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January 16, 2020
This is the first of a series of posts where we’ll talk about architecture and implementation principles we’ve followed when building Cribl LogStream to be able to scale to processes 10s of Petabytes per day and at sub-millisecond latency. First, in this post, we’ll discuss one of the most important aspects of designing any system: getting the requirements right. Many projects and products start first from the wrong requirements and end up at the wrong destination. At Cribl, we endeavor to deeply understand the requirements of our customers and build a product which meets them. The follow on posts will dive deeper into our scale up and scale out architecture and implementation decisions.
The screenshot below is from our out of the box monitoring and shows a 300 node Cribl LogStream deployment processing data at a rate of 117 trillion events per day, or about 20PB per day. The bumps in throughput around 22:14 and 22:18 are due to the cluster scaling out from 100 to 150 to 300 nodes.
Cribl LogStream is the first streams processing engine built for logs and metrics. The growth trajectory of these types of data has been exponential for quite some time. The rise in popularity of microservices architectures as well as the number of devices coming online has caused a dramatic increase in the number of endpoints emitting logs, metrics and traces (aka machine data). We are working with customers and prospects who are already at multi-Petabyte/day scale, and we believe customers are only prospecting a small fraction of the potentially valuable raw data.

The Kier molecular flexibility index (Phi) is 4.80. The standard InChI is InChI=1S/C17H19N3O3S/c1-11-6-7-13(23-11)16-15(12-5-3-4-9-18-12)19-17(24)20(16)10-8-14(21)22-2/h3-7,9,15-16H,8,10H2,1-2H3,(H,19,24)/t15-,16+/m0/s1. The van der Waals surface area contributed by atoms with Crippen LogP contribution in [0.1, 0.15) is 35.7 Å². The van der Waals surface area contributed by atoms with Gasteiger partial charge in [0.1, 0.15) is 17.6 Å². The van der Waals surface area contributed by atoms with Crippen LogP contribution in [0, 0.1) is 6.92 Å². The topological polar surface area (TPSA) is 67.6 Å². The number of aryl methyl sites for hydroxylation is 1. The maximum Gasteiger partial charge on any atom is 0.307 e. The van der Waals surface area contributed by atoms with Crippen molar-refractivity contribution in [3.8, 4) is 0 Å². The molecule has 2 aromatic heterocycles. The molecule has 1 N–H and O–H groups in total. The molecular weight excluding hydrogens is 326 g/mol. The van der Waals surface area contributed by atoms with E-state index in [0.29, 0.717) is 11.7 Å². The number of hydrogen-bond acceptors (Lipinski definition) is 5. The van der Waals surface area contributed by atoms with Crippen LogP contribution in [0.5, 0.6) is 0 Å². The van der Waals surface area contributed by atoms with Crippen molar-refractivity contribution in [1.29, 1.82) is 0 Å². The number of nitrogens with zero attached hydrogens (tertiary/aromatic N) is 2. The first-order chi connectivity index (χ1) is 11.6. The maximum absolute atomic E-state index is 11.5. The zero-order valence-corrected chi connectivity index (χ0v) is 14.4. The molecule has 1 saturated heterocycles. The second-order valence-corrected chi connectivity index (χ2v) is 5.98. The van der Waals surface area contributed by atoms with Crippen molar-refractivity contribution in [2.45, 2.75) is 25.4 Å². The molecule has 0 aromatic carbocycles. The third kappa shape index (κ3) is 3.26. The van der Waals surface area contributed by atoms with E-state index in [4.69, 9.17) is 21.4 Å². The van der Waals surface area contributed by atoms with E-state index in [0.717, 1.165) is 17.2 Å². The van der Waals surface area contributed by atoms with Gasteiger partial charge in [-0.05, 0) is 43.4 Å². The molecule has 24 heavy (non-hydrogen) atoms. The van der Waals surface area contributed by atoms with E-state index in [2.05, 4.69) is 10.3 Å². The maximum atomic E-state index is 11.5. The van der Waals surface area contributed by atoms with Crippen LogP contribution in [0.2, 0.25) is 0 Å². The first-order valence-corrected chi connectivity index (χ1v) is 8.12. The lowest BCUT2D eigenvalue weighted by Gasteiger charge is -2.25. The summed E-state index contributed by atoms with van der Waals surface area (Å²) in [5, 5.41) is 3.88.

For a machine data streams processing engine being able to scale to process Petabytes of data per day is simply table stakes. Handling such volumes of data is only economically feasible if done in an efficient manner: thus the need to be able to process 10-100s of thousands of events per second per CPU core, which we can also state as sub-millisecond per event latency.
In order to process data volumes at such scale, reliability and resiliency the system must be distributed. However, there’s also a requirement for the system to be able to scale way down. The first time users experience our product is likely to be on their laptop or in dev/test environment. This way users can easily try out the system and gain confidence and expertise before moving on to production.
We believe that a system’s usability and scale are orthogonal problems: users shouldn’t have to care that a system is distributed. From an engineering point of view this means the UX for single instance and distributed mode must be as similar as possible. Let’s look at scaling as it covers some terminology and fundamental concepts used to solve this problem, which we’ll cover in more details in the next post.
There are two scaling dimensions to consider when designing a system for high resource efficiency:
Scale out generally receives most of the attention because of the theoretical ability to scale a system to infinity. However, as the number of nodes in a distributed system increases, so does the complexity of the control/management plane. We view scale up just as important, because it has the unique potential to reduce the size of a distributed system by one to two orders of magnitude, a non-trivial reduction! We designed LogStream to scale in both dimensions, with users being able to specify a resource cap per instance/node (consume N cores, or consume all but N cores).
Any distributed system must provide a control plane which users utilize to configure, manage and monitor the deployment, all of which are tightly dependent on the distributed architecture. We made a number of key design decisions when scaling out:
In this post we discussed why machine data streams processing engines should scale to processing petabytes of raw data per day with maximal resource efficiency and scale all the way down to work on a commodity laptop. Scaling is not a single dimension problem and we believe providing users a seamless experience independent of system’s scale is crucial for adoption.
In the next posts we dive deeper into scale discussing scale up and scale out, including many technical decisions and implementation details we made to achieve the requirements we discussed here. Read part 2 here.